Escovitch fish, is my take on a popular Jamaican dish of fried fish with spicy, almost pickled vegetables flavoured with thyme & allspice.
My version uses whole sea bream and a vinegar mix featuring malt vinegar and is served hot rather than allowing the fish to steep in the pickled vegetables.
Fried Fish with Spicy Sharp Vegetables
Escovitch fish is a relatively new concept to me but one that I was all over the minute I found it!
It pretty much is a list of all of the things that I love! Some simply fried fish, a bit of spice, and some veggies that are almost pickled.
My fish of choice for this Jamaican-inspired recipe is sea bream, it has the perfect soft buttery flesh and I love it. I use it in this sea bream fillet with a lemon crumb recipe, it is delicious and relatively affordable.
You can also fit two in a reasonably sized frying pan, making it a much more practical option than longer found fish.
The fish is given a nice spicy but not hot seasoning, many of the flavours you will find in jerk recipes.
The fish is then fried until crispy, then I finish the cooking process in a low oven. This allows me to the same pan to fry the peppers and chillies before steeping them in vinegar.
Frequently Asked Questions
Can I use other types of fish?
Yes, snapper is one that I see used all of the time in escovitch fish. I have tested this with sea bass, trout and mackerel and all work well. But you do need a big old pan to cook them in.
But if you have one, try mackerel, it is simply stunning with the lightly pickled veg and the spice!
Can I use fish fillets?
Yes, but you will need to adjust the timing and use two pans because the fillets cook really quickly!
Start by cooking the vegetables! Then when you are at the final 10 minutes should you heat the pan to cook the fish.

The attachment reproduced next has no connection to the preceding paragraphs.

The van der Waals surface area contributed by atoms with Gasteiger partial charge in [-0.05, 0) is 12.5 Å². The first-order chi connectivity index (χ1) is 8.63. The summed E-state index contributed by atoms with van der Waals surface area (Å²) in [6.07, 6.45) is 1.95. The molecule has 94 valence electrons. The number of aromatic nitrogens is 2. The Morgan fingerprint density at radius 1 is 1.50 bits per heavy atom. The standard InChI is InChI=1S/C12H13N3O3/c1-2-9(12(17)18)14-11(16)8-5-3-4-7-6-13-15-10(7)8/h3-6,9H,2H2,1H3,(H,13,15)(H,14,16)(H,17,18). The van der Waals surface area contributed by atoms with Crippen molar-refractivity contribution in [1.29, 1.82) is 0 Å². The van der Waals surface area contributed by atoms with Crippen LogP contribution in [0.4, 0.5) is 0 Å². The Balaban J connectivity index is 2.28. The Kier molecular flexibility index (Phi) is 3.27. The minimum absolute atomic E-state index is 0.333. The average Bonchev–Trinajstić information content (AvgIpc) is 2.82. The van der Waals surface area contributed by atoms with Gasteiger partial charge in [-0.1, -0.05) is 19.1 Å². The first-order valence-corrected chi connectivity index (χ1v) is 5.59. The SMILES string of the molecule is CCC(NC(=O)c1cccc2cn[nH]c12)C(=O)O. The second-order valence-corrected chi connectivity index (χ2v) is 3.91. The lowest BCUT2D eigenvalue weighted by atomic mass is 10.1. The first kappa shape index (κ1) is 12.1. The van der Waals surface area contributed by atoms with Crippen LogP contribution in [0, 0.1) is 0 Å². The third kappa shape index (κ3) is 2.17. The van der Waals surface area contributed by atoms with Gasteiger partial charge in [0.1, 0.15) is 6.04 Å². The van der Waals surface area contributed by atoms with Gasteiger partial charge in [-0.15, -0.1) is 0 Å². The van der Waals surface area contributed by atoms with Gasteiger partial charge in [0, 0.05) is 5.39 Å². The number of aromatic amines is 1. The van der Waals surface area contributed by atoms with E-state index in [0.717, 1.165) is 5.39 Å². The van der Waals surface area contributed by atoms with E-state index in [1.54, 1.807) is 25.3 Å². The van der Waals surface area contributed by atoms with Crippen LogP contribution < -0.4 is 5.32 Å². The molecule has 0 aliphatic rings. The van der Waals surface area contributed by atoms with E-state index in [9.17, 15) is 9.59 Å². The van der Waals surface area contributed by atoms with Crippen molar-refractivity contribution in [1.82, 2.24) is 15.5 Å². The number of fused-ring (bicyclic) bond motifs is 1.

Do I have to use Scotch bonnet peppers?
No, as with all use of chilli peppers you should tailor it to your preference to tolerance of capsaicin.
What is malt vinegar?
For those of you from the US, malt vinegar may not be a common ingredient. It shares much in common with the brewing of ale and as a result, it shares some similar flavours of beer.
Its sharpness is contrasted with almost caramel-like nutty flavours. If you are struggling to get some, use a plain white vinegar or a cider vinegar. I would personally avoid wine vinegars.
I like to serve escovitch fish with potatoes!
My personal favourite are my quick-fried potatoes, but it does mean using lots of frying pans on the stove.
As a result, I am much more likely to serve this with potato wedges because I can just throw them in my air fryer.
Often escovitch is served with Jamaican bread with bammy, which is made with cassava, being incredibly popular.
A Jamaican roti is probably much more achievable to make unless cassava is regularly available to you.
I only name-check specific brands of equipment if I think they make a material difference to a recipe. If you have any questions feel free to ask them in the comments section below the recipe.
- 28-30cm frying pan, not nonstick if possible.